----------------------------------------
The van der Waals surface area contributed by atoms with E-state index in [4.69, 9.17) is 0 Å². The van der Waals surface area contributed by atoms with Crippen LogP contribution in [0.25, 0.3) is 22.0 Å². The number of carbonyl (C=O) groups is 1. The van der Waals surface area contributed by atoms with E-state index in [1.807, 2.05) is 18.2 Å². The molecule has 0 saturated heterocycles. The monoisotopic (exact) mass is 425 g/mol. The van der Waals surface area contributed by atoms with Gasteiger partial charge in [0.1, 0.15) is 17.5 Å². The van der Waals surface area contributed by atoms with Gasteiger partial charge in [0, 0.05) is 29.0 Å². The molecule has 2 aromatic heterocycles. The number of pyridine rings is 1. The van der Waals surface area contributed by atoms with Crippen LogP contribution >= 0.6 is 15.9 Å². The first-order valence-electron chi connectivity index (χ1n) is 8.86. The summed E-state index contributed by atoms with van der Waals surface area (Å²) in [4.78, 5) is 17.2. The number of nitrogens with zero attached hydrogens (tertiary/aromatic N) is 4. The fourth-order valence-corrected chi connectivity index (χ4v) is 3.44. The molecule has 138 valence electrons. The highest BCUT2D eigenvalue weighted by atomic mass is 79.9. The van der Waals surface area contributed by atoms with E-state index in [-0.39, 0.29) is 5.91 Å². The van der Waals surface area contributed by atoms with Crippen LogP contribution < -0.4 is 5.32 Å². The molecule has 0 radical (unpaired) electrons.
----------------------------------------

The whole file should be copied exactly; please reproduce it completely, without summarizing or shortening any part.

The van der Waals surface area contributed by atoms with E-state index in [4.69, 9.17) is 0 Å². The van der Waals surface area contributed by atoms with Crippen LogP contribution in [0.25, 0.3) is 22.0 Å². The number of carbonyl (C=O) groups is 1. The van der Waals surface area contributed by atoms with E-state index in [1.807, 2.05) is 18.2 Å². The molecule has 0 saturated heterocycles. The monoisotopic (exact) mass is 425 g/mol. The van der Waals surface area contributed by atoms with Gasteiger partial charge in [0.1, 0.15) is 17.5 Å². The van der Waals surface area contributed by atoms with Gasteiger partial charge in [0, 0.05) is 29.0 Å². The molecule has 2 aromatic heterocycles. The number of pyridine rings is 1. The van der Waals surface area contributed by atoms with Crippen LogP contribution >= 0.6 is 15.9 Å². The first-order valence-electron chi connectivity index (χ1n) is 8.86. The summed E-state index contributed by atoms with van der Waals surface area (Å²) in [4.78, 5) is 17.2. The number of nitrogens with zero attached hydrogens (tertiary/aromatic N) is 4. The fourth-order valence-corrected chi connectivity index (χ4v) is 3.44. The molecule has 138 valence electrons. The highest BCUT2D eigenvalue weighted by atomic mass is 79.9. The van der Waals surface area contributed by atoms with E-state index in [-0.39, 0.29) is 5.91 Å². The van der Waals surface area contributed by atoms with Crippen LogP contribution < -0.4 is 5.32 Å². The molecule has 0 radical (unpaired) electrons.